Rafael Nadal showed he isn’t ready to cede his title of the greatest player on clay, winning his 14th French Open title on Sunday with a 6-3, 6-3, 6-0 win over Casper Ruud of Norway.
Two days past his 36th birthday, Nadal became the oldest champion at Roland Garros in Paris. And he showed Ruud, 23, who idolized the Spaniard growing up, just who is the master on clay.
Seven of Ruud’s eight career titles have come on the surface, but Nadal put on a clinic against Ruud as he won his 22nd Grand Slam title, two better than his rivals, Novak Djokovic and Roger Federer.
Nadal won the first set, but Ruud shifted the momentum, breaking his opponent’s serve to go up 3-1 in the second. Tested, Nadal shifted into another gear and won five straight games to win the set, breaking Ruud’s serve three times along the way.
Ruud wouldn’t win another game, with Nadal breaking the serve of the deflated youngster three more times in the final set to close the match with 11 consecutive game wins.
In all, Nadal broke Ruud’s serve eight times. He won points on 82 percent of his first serves compared to Ruud, and had 37 winners and 18 unforced errors. Ruud had 16 winners and 26 errors.
Nadal has never lost a French Open final and is 28-1 in semifinals and finals. His record is an astonishing 112-3 at the tournament, and this title came on the 17th anniversary of his first victory at the French Open. In 2005, he defeated Mariano Puerta of Argentina in four sets.
Nadal won the Australian Open in February and now is halfway to winning the season’s Grand Slam. A lingering foot ailment has limited his court time this season, however, and he revealed in his post-match interview that he had frequent injections into a nerve in his left foot while in Paris to numb the pain and allow him to play.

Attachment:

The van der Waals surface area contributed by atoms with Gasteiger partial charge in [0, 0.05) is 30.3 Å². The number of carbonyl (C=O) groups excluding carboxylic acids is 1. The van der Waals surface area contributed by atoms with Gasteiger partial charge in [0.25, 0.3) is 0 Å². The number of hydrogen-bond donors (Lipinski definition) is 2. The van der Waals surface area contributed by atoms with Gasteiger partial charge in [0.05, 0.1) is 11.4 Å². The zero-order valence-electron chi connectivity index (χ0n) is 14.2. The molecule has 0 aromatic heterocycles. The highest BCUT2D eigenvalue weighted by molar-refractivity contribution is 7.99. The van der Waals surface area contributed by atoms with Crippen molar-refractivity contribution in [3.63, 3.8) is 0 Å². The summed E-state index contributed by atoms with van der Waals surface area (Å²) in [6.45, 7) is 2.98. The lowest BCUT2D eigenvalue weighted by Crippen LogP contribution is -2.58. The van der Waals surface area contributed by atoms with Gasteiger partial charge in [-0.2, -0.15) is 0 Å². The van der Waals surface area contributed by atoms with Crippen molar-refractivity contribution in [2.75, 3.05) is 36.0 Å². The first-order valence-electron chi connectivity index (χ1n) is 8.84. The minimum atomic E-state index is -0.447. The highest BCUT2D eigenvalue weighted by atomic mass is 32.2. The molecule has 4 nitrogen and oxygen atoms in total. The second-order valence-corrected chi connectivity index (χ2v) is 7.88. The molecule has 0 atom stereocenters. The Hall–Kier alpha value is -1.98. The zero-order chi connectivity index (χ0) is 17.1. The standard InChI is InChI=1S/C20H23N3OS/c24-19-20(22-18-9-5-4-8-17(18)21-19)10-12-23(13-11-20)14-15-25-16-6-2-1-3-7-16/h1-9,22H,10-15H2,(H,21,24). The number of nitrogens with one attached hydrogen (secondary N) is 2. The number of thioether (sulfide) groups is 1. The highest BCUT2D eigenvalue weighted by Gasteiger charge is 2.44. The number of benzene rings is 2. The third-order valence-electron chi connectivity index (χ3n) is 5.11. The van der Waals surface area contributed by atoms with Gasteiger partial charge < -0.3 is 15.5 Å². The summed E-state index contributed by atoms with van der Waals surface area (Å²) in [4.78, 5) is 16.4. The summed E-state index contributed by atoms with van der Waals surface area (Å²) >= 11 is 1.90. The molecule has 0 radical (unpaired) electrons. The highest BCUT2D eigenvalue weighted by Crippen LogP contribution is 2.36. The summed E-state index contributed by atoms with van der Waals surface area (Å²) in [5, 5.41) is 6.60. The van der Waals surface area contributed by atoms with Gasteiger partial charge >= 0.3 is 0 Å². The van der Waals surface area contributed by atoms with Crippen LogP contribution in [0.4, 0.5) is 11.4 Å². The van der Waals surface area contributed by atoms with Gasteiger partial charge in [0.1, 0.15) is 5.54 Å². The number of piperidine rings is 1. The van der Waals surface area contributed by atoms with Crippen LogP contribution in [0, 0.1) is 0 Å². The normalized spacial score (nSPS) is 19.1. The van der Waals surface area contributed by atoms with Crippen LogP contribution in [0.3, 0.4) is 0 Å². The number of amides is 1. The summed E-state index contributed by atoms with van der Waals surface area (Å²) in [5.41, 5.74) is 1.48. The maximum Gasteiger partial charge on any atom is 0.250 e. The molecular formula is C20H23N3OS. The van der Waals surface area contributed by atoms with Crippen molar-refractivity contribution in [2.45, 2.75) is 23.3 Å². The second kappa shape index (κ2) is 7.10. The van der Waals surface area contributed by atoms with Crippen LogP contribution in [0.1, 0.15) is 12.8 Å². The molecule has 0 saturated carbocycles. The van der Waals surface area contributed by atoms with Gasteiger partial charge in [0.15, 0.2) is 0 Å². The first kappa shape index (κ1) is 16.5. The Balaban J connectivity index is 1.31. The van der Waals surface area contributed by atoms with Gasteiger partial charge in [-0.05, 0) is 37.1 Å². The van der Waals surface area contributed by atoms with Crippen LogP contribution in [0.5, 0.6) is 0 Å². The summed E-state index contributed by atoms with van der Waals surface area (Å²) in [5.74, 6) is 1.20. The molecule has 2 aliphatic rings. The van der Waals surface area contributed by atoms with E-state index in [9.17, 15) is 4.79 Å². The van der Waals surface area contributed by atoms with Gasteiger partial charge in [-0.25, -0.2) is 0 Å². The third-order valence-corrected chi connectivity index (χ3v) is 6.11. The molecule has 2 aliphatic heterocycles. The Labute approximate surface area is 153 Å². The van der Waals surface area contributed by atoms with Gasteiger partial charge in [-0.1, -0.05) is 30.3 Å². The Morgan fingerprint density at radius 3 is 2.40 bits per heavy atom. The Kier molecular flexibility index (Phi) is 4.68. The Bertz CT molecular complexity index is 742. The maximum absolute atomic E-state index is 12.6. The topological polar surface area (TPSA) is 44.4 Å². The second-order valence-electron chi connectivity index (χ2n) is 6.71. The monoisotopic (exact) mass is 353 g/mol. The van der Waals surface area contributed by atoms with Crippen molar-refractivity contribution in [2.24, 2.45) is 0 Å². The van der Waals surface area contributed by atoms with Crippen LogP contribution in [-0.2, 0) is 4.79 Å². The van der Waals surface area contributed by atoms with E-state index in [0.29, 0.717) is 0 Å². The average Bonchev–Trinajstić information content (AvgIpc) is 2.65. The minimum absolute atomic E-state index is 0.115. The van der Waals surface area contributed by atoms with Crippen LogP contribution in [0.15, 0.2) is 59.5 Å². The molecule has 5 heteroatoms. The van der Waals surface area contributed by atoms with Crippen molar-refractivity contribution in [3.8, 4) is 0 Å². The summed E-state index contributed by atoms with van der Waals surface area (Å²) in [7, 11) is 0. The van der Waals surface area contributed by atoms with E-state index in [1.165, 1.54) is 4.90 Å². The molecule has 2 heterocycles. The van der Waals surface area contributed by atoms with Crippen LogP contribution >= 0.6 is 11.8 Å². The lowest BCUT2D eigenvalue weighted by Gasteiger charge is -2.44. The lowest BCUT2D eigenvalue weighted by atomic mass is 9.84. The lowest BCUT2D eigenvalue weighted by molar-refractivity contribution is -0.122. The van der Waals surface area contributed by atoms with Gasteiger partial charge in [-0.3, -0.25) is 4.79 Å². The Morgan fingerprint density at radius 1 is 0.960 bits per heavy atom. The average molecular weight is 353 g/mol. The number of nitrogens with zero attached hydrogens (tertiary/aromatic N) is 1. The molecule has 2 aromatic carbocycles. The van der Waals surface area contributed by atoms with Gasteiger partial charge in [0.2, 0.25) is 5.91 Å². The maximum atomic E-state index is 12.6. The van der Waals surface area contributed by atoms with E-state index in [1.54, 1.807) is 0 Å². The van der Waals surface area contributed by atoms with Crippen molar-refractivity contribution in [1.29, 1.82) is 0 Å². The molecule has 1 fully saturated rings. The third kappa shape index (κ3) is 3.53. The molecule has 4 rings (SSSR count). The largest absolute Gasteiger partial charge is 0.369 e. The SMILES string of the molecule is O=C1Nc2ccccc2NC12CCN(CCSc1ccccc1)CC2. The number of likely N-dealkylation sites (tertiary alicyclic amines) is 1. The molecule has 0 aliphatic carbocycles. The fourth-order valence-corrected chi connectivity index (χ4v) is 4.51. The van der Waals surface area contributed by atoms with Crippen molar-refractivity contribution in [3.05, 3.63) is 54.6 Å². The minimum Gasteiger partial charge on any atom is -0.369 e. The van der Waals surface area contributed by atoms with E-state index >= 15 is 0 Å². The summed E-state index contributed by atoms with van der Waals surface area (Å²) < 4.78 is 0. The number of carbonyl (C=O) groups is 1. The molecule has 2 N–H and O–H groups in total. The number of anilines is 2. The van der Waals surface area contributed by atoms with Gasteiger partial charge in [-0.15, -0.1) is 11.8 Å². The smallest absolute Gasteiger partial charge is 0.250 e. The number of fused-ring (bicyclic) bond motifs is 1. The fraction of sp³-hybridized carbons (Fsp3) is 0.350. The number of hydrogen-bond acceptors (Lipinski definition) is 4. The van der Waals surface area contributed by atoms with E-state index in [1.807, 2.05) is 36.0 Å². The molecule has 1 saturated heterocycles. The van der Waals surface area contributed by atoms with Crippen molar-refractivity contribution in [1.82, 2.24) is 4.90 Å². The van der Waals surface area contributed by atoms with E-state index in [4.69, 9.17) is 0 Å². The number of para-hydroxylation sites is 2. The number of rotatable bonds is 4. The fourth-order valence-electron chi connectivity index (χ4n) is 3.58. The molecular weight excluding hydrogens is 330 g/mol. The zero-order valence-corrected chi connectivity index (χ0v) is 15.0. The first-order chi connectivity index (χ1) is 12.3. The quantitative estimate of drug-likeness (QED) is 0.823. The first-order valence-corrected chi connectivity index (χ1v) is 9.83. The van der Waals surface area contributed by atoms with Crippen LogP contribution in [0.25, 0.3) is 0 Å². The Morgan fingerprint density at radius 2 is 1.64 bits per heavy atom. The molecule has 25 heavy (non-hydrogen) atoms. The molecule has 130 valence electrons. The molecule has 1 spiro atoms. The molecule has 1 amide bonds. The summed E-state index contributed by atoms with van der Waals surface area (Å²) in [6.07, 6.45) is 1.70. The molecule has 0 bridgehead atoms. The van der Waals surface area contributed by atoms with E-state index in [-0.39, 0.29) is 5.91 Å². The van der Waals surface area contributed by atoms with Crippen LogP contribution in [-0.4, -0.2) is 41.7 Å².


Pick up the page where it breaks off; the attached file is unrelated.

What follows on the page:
He said he is taking the victories one at a time and will savor this one at Roland Garros.
“For me personally, very difficult to describe the feelings that I have.” Nadal said after being presented with the trophy. “It’s something that for sure I never believed. (To) be here at the 36, being competitive again, playing in the most important court of my career one more time I know means a lot to me now. (It) means everything.”
Nadal said he isn’t sure he will be able to play at Wimbledon, which opens June 27. He is visiting a specialist next week for a foot procedure, that if it doesn’t work, could mean he will need surgery.
“I’m going to be in Wimbledon if my body is ready to be in Wimbledon,” Nadal said. “That’s it. Wimbledon is not a tournament that I want to miss. I think nobody want to miss Wimbledon. I love Wimbledon.”
He said he wouldn’t continue the injections, however.
“I don’t want to put myself in that position again,” he said. “Can happen once, but no, is not a philosophy of life that I want to follow.”
Nadal is a mentor to Ruud, working with him at his tennis academy in Spain. The admiration the two have for each other was obvious in their post-match speeches as they exchanged gracious words.
And Ruud said he knew he was in very good company, joining a list of players Nadal has beaten at Roland Garros that includes all-time greats. Nadal has defeated both Federer and Djokovic four times each.
“We all know what a champion you are, and today I got to feel how it is to play against you in a final,” Ruud said. “It’s not easy. I’m not the first victim. I know there have been many before.”
With his 22 major titles, Nadal tied Steffi Graff for third on the all-time list, men and women combined. Margaret Court of Australia has 24, and Serena Williams has won 23.
–Field Level Media